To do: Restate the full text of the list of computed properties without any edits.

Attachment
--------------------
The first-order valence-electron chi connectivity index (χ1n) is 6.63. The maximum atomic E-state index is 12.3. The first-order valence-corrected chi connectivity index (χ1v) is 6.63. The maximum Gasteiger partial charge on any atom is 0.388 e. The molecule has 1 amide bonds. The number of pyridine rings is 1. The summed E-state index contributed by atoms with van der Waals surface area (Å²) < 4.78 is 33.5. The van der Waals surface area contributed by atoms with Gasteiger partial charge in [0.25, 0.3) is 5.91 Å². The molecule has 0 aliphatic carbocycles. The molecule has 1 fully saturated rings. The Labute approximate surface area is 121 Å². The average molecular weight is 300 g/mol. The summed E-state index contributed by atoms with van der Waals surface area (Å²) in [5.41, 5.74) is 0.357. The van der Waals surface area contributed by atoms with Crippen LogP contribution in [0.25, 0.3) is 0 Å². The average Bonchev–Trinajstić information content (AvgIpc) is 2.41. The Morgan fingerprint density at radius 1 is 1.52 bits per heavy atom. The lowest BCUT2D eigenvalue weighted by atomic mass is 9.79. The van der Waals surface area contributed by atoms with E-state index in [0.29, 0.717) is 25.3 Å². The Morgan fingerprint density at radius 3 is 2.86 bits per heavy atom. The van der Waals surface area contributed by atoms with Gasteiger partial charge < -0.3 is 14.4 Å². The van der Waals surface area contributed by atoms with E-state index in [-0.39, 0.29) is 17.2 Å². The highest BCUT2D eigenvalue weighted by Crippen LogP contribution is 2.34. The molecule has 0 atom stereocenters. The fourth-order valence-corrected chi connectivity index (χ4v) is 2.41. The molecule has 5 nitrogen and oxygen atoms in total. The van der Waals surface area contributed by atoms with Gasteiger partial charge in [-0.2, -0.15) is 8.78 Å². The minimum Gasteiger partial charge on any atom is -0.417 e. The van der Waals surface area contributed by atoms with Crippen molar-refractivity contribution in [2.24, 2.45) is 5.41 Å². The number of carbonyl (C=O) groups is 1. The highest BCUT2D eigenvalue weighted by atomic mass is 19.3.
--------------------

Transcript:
The first-order valence-electron chi connectivity index (χ1n) is 6.63. The maximum atomic E-state index is 12.3. The first-order valence-corrected chi connectivity index (χ1v) is 6.63. The maximum Gasteiger partial charge on any atom is 0.388 e. The molecule has 1 amide bonds. The number of pyridine rings is 1. The summed E-state index contributed by atoms with van der Waals surface area (Å²) < 4.78 is 33.5. The van der Waals surface area contributed by atoms with Gasteiger partial charge in [0.25, 0.3) is 5.91 Å². The molecule has 0 aliphatic carbocycles. The molecule has 1 fully saturated rings. The Labute approximate surface area is 121 Å². The average molecular weight is 300 g/mol. The summed E-state index contributed by atoms with van der Waals surface area (Å²) in [5.41, 5.74) is 0.357. The van der Waals surface area contributed by atoms with Crippen LogP contribution in [0.25, 0.3) is 0 Å². The average Bonchev–Trinajstić information content (AvgIpc) is 2.41. The Morgan fingerprint density at radius 1 is 1.52 bits per heavy atom. The lowest BCUT2D eigenvalue weighted by atomic mass is 9.79. The van der Waals surface area contributed by atoms with E-state index in [0.29, 0.717) is 25.3 Å². The Morgan fingerprint density at radius 3 is 2.86 bits per heavy atom. The van der Waals surface area contributed by atoms with Gasteiger partial charge < -0.3 is 14.4 Å². The van der Waals surface area contributed by atoms with E-state index in [-0.39, 0.29) is 17.2 Å². The highest BCUT2D eigenvalue weighted by Crippen LogP contribution is 2.34. The molecule has 0 atom stereocenters. The fourth-order valence-corrected chi connectivity index (χ4v) is 2.41. The molecule has 5 nitrogen and oxygen atoms in total. The van der Waals surface area contributed by atoms with Gasteiger partial charge in [-0.2, -0.15) is 8.78 Å². The minimum Gasteiger partial charge on any atom is -0.417 e. The van der Waals surface area contributed by atoms with Crippen molar-refractivity contribution in [2.24, 2.45) is 5.41 Å². The number of carbonyl (C=O) groups is 1. The highest BCUT2D eigenvalue weighted by atomic mass is 19.3.